The Latest: 2 million daily doses in the U.S.
This week, over 2 million doses were delivered each day in the United States — a record high. President Joe Biden said that there would be enough doses for all American adults by May, moving up his timeline from July. Johnson & Johnson teamed up with its longtime rival, Merck, to make more doses of its vaccine. From where we stand, the U.S. vaccine rollout looks promising.
It isn’t great yet, though: The vaccination rate disparity between people of color and white people in the United States is unacceptably wide. Vaccine eligibility criteria are being called into question by people with medical conditions who have been forced to wait, leading to “vaccine FOMO.” On the international scale, tensions are rising between countries competing for a limited vaccine supply.
The end is in sight, but we won’t get there without everyone’s cooperation. Hang tight, and get vaccinated with any of the available vaccines when it’s your turn (Johnson & Johnson’s vaccine, experts remind us, offers complete protection against Covid-19-related hospitalization and death). And keep your mask on, even if your state says you don’t have to.
Stay safe and stay hopeful,
Editor, Medium Coronavirus Blog
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A quick Q&A: What is the ‘California variant’?
While variants first identified in the United Kingdom, South Africa, and Brazil have made their way around the globe, the United States has introduced its own: the so-called California variant. This variant of SARS-CoV-2 is in the news because of two recent studies, but the original version of the variant was actually first detected in California last July, as Emily Willingham writes for the Coronavirus Blog. Now, the variant carries one mutation that’s particularly worrisome.
What we’re talking about on the Blog
Global tensions are rising over vaccine supply. This week, Italy said it blocked a shipment of doses from being delivered to Australia, arguing that the latter was not a “vulnerable” country. Italy’s move was sanctioned by a controversial European Union rule allowing a member nation to limit vaccine exports if a vaccine manufacturer hasn’t fulfilled its obligations to that country. Public health experts are concerned the rule will lead to vaccine nationalism, which would hinder the end of the pandemic. Read more.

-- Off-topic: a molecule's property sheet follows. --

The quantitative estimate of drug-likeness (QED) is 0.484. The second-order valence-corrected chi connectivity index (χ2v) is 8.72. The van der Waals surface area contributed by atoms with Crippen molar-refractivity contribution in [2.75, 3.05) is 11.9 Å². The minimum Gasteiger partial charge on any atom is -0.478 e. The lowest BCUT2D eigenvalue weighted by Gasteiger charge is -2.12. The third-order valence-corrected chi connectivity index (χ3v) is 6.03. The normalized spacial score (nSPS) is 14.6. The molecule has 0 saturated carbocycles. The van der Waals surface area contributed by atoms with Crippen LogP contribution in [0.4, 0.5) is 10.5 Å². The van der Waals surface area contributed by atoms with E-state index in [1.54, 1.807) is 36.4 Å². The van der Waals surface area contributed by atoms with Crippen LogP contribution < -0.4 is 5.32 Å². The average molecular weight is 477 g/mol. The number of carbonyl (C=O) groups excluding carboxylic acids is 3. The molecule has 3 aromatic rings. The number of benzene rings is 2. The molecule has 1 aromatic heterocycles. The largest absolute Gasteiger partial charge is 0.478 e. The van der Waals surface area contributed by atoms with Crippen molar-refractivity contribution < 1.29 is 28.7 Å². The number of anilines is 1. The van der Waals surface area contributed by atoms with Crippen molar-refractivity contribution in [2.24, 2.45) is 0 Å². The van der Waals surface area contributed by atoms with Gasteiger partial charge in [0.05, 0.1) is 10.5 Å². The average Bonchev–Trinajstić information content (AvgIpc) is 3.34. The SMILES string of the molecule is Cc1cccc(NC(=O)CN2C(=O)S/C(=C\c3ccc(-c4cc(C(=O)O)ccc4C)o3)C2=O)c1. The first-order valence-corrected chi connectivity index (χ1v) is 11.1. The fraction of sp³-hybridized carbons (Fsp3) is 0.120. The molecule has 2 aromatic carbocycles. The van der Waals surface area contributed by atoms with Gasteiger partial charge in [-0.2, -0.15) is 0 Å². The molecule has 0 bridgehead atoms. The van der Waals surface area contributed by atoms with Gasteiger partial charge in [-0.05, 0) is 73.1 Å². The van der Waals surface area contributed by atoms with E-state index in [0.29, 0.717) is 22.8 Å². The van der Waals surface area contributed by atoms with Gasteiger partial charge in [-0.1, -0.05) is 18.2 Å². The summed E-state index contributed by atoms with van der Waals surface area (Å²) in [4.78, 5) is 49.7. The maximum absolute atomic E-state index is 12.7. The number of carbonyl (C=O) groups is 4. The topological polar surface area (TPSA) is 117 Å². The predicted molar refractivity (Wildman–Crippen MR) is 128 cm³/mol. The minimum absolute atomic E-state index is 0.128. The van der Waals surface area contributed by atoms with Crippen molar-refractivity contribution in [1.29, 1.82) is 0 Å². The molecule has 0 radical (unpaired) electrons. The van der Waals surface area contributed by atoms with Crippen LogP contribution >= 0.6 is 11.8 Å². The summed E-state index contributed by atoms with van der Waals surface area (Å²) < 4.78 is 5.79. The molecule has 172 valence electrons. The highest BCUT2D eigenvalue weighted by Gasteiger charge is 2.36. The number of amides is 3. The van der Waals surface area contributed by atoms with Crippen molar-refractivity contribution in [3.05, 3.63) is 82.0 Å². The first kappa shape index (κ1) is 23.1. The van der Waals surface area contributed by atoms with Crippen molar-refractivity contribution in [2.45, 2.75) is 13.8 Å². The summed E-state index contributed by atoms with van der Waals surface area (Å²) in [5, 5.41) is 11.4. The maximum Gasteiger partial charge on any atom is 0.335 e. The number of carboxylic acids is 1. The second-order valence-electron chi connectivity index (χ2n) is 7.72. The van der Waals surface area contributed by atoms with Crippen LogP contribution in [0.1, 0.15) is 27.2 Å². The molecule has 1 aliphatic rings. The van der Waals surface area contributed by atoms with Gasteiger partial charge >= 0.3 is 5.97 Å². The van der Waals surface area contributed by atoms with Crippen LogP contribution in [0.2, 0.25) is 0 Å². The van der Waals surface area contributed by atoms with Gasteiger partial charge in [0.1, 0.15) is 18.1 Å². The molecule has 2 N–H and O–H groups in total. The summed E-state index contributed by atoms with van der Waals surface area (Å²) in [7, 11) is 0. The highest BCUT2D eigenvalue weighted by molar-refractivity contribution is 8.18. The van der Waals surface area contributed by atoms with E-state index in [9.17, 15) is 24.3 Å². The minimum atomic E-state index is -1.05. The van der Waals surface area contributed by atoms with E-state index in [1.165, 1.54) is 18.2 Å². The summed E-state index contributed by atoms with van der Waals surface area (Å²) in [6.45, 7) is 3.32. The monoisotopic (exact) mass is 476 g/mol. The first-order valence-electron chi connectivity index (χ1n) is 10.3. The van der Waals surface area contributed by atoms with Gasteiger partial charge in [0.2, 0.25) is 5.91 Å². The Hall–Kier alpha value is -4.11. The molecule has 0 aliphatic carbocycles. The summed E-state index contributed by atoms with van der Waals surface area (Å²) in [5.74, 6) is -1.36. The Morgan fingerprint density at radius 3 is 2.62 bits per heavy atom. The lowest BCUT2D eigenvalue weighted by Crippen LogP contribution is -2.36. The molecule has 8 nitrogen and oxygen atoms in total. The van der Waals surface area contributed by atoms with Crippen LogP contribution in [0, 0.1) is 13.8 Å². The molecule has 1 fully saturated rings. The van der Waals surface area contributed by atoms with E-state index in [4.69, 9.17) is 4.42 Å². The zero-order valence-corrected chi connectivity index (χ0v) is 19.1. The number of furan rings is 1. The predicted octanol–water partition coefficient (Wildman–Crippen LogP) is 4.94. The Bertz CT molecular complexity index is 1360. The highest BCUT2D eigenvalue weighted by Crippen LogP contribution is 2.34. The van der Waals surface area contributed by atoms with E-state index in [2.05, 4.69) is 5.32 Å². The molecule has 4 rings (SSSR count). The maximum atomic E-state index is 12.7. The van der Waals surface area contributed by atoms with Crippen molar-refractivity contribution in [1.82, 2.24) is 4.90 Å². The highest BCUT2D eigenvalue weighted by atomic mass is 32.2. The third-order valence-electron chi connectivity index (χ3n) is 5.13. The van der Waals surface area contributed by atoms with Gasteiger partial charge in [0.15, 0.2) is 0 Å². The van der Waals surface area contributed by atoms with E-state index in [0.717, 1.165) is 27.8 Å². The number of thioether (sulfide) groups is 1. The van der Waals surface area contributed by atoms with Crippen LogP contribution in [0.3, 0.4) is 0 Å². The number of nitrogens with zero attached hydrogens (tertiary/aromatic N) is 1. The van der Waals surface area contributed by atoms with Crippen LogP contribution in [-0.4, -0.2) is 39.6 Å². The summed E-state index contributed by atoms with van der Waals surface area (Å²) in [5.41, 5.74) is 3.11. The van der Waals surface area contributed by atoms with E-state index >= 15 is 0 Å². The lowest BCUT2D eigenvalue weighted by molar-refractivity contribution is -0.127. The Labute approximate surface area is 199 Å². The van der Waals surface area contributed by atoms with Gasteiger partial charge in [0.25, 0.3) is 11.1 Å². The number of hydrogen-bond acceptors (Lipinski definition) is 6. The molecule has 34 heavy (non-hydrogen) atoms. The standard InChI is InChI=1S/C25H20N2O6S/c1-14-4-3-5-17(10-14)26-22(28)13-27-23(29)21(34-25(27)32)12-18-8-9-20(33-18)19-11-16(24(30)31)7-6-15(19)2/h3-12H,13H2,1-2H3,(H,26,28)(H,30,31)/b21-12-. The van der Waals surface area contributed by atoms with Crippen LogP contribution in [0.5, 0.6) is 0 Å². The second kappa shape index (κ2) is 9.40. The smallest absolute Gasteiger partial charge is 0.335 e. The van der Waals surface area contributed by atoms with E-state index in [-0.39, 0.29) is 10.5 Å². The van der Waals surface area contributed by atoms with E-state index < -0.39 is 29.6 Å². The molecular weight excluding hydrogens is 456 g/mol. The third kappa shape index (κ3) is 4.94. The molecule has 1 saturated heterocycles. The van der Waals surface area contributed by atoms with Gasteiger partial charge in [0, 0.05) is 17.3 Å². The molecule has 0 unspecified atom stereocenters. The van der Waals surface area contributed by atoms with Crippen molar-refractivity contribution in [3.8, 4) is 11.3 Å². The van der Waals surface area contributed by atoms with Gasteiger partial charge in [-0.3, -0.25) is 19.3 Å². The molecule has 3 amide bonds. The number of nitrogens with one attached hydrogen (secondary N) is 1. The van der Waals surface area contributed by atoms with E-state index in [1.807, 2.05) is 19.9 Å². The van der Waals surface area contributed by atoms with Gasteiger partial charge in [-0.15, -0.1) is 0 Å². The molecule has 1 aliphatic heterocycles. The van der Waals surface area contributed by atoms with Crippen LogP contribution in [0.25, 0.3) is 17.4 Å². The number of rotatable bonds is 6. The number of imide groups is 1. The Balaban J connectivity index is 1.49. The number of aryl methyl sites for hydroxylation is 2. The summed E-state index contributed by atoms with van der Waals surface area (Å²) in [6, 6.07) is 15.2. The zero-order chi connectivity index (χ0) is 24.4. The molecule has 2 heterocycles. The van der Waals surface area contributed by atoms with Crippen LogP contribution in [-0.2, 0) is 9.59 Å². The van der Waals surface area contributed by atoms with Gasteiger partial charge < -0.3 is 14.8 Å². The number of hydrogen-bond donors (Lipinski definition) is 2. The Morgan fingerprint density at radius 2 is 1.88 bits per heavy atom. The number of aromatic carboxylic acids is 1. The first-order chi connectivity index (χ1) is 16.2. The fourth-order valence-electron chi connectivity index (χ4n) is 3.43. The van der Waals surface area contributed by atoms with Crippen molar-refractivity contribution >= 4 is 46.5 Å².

What’s going on in Texas? Texas Gov. Greg Abbott ended the state’s mask mandate and opened up all businesses “100%” this week, eliciting vehement pushback from health experts. Though U.S. case counts and deaths are declining, Centers for Disease Control and Prevention head Rochelle Walensky, MD has said that the numbers aren’t low enough to start opening up states. Mississippi, however, said it would follow Texas’s suit. Connecticut has relaxed its restrictions on businesses but kept its mask mandate. Read more.
Nations are debating “vaccine passports.” Israel, which is leading the global vaccine rollout with nearly 40% of its population fully vaccinated, has started giving out two types of immunity documents, writes Elad Simchayoff in the Coronavirus Blog. One, an “immunity certificate,” lets vaccinated citizens resume most parts of normal life. The other is a “green passport,” issued in hope that it will allow citizens to travel to other countries that adopt such passports for vaccinated people. The idea is fraught with ethical, scientific, and technological issues, but the European Union has already said it would propose its own vaccine passport plan. Read more.
A few more smart reads
Vaccine Shipments Present a Security Challenge Worthy of a James Bond Film
How Vaccines Might Improve Long Covid
Massachusetts Actually Might Have a Way to Keep Schools Open